Currently, a number of novel and unique photosensitive nanoplatforms for imaging and PDT are being developed including the liposome-based systems (Table 1) [76,77]. Recent work by Chen and colleagues describing metal-ion based light-triggered theranostics using carbon dots (C-dots) [78,79] and PS-functionalized gold nanostars offers interesting possibilities for potential future candidates for light-triggered drug delivery [80]. The same group has also reported Ce6-loaded gold vesicles with the propensity of trimodal effect including photo-thermal and photodynamic therapy (PTT/PDT) [81]. Another light-triggerable platform described by Lapotko and colleagues relies on the utilization of plasmonic nanobubbles to disrupt liposomes and release drugs [82]. Here, the gold nanoparticles are loaded into liposomes and exposed to short laser pulses to produce transient vapor bubbles causing disruption. The process appears to be mechanical in nature and not triggered by heat. The in vivo demonstration of this technology was done using the zebrafish and the further application in mammalian models is awaited. Recently, studies describing another interesting platform called “light-responsive polymer nanoreactors” for on demand production of ROS were reported [83,84]. The polymeric nanoparticles loaded with a photosensitizer-protein conjugate, can be triggered with an appropriate light source generating ROS as desired. Another viable photosensitive polymer design described by Almutairi and colleagues consists of multiple photo-activatable groups along with inclusion of a quione-methide self-immolative group [85,86]. These particles were phototriggerable by the near-IR light source and therefore may find future for in vivo applications. Another phototriggerable platform includes dendrimer-phthalocyanine [87,88]. It is beyond the scope of this review to provide a thorough coverage of these systems; therefore, I will restrict myself to liposome-based systems with prime focus on the liposomes that have been test at least in the cell-based systems. I will provide a brief overview of conventional liposome formulations that are in works to deliver various photosensitizers at high concentrations to the site of disease (photodynamic therapy, PDT). The main part of this review will deal with the design principles of photo-triggerable lipids and molecular mechanisms that result in photo-destabilization of liposome membrane. Lastly, I will present my view on opportunities that may lead to a successful application of phototriggerable liposomes in the clinic.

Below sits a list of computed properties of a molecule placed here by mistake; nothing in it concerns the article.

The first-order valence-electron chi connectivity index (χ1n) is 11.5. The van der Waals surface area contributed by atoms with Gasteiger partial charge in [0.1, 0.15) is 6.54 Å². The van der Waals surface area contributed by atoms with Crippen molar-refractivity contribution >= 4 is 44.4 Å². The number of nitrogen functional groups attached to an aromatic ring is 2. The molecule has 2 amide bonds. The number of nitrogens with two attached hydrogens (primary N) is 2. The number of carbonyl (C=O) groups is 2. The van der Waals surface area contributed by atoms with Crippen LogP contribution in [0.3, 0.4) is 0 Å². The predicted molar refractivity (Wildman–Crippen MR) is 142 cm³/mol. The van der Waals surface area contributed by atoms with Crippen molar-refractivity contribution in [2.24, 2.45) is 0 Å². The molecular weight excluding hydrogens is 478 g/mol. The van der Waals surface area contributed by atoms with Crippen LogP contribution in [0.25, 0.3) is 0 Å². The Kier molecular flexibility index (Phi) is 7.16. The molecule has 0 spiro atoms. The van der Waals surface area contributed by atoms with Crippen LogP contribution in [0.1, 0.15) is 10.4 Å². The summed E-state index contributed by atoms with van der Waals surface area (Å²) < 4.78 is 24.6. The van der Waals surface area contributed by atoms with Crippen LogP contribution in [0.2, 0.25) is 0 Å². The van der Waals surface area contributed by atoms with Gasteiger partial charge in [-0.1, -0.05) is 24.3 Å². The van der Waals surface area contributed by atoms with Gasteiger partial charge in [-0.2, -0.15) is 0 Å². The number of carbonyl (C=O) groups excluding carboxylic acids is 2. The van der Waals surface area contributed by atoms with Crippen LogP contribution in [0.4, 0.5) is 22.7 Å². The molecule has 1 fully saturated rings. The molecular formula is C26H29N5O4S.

Table 1. Partial list of photo-sensitive nanoparticulate formulations and phototriggerable platforms.
Table 1. Partial list of photo-sensitive nanoparticulate formulations and phototriggerable platforms.
PlatformPhoto-sensitive component agentObjectiveCurrent statusReference
liposomesverteporfin (laser 689 nm)delivery of photosensitizerin clinic (visudyne)[89]
liposomeslipids/nanogold laser-(photothermal)triggered drug deliveryin vitro and animal studies[62,77]
gold nanostars/vesiclesphotosensitizers (clorin e6)drug delivery PTT/PDTin vitro/in vivo[80,81]
carbon dotsmetal ionstheranosticsin vitro/in vivo[78,79]
plasmonic nanobubblesmechanical by laserdrug deliveryin vitro/in vivo[82]
polymersphotoprins phthalocyaninesneovascularizationin vitro/in vivo studies[85,86]
polymers nanoreactorsphotosensitizerROS productionin vitro[83,84]
dendrimers polymeric micellesporphyrin phthalocyaninedrug deliveryin vitro[87,88]

5. Photodynamic Drug-Liposome Formulations